We are still here in Tucson enjoying the warm (at times hot) days and cool nights. In between the completion of some basic maintenance items on the motorhome, we have been enjoying some hiking and socializing.
Dinner with Friends
We have followed the blog of Joe and Gay (Good Times Rollin) for some time and finally had the opportunity to meet them when they arrived in our park (KOA Lazydays) for an extended stay. Steve and MonaLiza were still staying in the park so we took the opportunity to visit the Dragoon Brewing Company. Look closely at the middle of the table in the photo below and you will see a cake with white icing. It was MonaLiza’s birthday so a celebration was in order.
Hiking the Hugh Norris Trail
Hans and Lisa wrote about this loop hike (Metamorphosis Road) a few years ago and we decided to follow their route. We parked along Hohokam Road in Saguaro National Park (west) and made our way to the Hugh Norris Trailhead. The trail quickly gained elevation as it headed up into the Tucson Mountains.
The many, many, many, many (you get the idea) steps going up the trail take a toll on the legs.
Of course, as we climbed up, the sharp eyes of the nimble hiker spotted a crested arm on a saguaro near the trail.
We hiked up to a saddle between peaks at a spot where the Norris Trail crosses the Esperanza Trail. We had been to this crossing point before on hikes up to nearby Wasson Peak. On that hike we turned to the south on the Esperanza. This time we turned to the north and made our way down to the Dobe Wash Trail for the return to the trailhead.
Hiking with Joe and Gay
One (late) morning we picked up Joe and Gay and headed to the Robles Pass section in nearby Tucson Mountain Park. We parked on the north side of Ajo Highway, made our way under the road through a tunnel, and hiked a loop utilizing the Jericho, 36o Vista, and Ledge Surfer Trails.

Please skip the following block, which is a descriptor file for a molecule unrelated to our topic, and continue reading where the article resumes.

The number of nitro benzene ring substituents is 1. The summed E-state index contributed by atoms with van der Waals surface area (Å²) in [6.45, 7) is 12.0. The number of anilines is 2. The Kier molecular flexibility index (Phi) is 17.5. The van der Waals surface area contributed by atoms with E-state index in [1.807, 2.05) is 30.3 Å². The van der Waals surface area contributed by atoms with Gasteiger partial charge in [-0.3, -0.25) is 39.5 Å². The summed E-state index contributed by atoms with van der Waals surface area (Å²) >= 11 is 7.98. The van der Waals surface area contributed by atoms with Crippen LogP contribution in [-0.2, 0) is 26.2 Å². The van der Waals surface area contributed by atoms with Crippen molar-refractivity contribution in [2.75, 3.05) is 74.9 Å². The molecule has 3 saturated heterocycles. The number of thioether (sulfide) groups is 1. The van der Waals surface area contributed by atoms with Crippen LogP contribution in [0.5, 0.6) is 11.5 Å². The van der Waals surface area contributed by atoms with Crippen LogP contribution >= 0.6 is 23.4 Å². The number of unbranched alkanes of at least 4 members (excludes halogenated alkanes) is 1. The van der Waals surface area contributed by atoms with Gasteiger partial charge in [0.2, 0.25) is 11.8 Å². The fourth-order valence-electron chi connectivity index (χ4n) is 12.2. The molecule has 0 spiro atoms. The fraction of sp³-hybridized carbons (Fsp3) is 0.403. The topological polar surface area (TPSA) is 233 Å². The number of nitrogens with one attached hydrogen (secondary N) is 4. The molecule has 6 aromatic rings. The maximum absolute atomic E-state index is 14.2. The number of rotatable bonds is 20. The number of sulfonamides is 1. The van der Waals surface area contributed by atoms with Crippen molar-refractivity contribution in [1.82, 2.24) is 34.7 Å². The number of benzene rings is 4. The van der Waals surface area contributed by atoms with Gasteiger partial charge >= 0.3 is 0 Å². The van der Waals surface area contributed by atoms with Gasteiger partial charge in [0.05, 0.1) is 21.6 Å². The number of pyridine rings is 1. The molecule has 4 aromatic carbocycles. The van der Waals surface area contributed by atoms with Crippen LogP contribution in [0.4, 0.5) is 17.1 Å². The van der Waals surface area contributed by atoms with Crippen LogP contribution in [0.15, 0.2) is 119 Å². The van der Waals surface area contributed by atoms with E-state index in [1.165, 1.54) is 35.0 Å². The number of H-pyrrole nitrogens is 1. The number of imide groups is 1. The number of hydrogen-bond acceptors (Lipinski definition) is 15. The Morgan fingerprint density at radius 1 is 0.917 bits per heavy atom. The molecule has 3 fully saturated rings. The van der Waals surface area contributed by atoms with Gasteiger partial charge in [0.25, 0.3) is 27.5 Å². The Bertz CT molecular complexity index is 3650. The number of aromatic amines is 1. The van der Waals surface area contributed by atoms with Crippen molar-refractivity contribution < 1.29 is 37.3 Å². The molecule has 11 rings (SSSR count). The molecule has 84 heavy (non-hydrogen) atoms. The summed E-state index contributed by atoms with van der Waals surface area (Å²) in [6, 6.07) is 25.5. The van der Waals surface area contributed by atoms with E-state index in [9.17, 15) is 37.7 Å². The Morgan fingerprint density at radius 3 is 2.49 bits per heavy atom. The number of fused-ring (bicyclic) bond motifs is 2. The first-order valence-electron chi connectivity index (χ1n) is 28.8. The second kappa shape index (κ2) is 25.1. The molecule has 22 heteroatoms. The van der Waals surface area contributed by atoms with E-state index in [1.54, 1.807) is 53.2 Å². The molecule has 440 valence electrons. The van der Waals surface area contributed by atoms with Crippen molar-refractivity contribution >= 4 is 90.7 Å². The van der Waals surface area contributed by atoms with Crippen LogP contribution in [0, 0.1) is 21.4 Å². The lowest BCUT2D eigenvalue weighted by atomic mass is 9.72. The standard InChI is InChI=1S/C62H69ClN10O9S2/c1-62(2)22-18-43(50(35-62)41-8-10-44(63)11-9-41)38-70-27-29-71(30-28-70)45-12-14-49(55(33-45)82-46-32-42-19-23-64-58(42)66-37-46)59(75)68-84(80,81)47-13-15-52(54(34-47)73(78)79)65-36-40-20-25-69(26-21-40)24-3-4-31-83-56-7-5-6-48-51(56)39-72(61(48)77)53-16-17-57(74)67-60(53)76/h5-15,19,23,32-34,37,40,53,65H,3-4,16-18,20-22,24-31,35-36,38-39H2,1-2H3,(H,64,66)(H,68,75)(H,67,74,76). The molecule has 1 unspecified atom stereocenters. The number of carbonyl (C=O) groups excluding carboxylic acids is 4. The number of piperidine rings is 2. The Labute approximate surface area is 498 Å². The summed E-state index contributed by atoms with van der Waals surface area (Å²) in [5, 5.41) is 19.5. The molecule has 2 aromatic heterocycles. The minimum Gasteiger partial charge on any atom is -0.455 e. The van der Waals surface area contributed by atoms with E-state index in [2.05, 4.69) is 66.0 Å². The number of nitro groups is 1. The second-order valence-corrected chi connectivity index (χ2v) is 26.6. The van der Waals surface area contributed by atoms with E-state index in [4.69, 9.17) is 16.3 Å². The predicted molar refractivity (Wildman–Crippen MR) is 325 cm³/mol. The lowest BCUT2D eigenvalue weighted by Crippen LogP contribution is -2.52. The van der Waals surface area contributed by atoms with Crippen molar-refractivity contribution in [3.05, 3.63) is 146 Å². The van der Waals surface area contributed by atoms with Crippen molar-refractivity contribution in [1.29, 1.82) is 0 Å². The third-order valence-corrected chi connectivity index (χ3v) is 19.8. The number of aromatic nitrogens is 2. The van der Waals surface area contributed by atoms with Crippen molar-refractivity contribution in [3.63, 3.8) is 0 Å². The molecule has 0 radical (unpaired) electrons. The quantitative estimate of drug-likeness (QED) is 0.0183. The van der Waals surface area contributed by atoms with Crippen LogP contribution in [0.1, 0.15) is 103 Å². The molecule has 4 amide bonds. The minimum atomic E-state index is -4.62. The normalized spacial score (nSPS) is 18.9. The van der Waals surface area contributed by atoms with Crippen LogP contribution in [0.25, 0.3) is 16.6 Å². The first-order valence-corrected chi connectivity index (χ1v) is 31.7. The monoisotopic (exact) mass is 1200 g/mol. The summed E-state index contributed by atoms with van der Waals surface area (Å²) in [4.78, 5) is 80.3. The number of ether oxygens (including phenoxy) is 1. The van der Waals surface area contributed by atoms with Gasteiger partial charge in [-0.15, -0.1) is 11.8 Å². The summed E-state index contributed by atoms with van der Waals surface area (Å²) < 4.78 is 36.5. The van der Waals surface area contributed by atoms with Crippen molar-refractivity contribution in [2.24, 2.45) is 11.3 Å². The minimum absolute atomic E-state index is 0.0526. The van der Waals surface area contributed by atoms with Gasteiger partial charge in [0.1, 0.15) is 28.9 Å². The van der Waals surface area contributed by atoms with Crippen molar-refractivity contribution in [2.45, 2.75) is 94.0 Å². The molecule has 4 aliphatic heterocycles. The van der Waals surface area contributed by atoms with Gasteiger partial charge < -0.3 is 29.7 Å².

Brown Mountain Trail
Another day we repeated a hike we did a couple of years ago in Tucson Mountain Park. The Brown Mountain Trail is a loop that begins across from the entrance to the Gilbert Ray Campground. We hiked the loop in a counter-clockwise direction taking the trail along the base of Brown Mountain first, then returning on the section of the trail that goes along the top of the mountain (mountain is a bit generous. It is more of a series of hills).
Tumacacori National Historical Park
We then took a day and drove south on I-19 for a visit to a Spanish mission. Tumacácori National Historical Park is located about forty-five miles south of Tucson. Mission San José de Tumacácori was constructed at this site on the west side of the Santa Cruz River in the mid 1700s. By 1848 the mission was abandoned and began falling into severe disrepair. In 1854 it became a part of the U.S. Arizona Territory after the Gadsden Purchase. Restoration and stabilization efforts began in 1908 when the site was declared Tumacácori National Monument by President Theodore Roosevelt. In 1990 it became part of the new Tumacácori National Historical Park.
Hiking in Madera Canyon
Madera Canyon is in the northwestern face of the Santa Rita Mountains, twenty-five miles southeast of Tucson. As part of the Coronado National Forest, Madera Canyon has campsites, picnic areas, and miles of hiking trails. After Steve and MonaLiza told us about hiking in the canyon, we decided to check it out. They hiked the canyon a few weeks earlier and encountered quite a bit of snow, so we waited a bit before making our visit.
We hiked up the Super Trail and returned on the Old Baldy Trail. The two trails meet at Josephine Saddle, where there is a very moving sign commemorating a tragic event that occurred here in 1958.
The Super Trail is primarily on the sunny side of the mountain so it was bare, but the Old Baldy Trail is in the shade for much of the time so we did encounter a bit of snow, but nothing like the snow encountered by Steve and MonaLiza a few weeks ago.
On the drive back to Tucson from Madera Canyon, we turned on to Sahuarita Road to check out two Crested Saguaros we read were along the road. We found both of those, but as we drove along the road we spotted a huge crested saguaro through the trees. This guy might be the largest we have ever seen!
We have one more week left in Tucson before we begin our slow migration north and east. But there are a few more adventures to complete before we leave.
More on that later . . .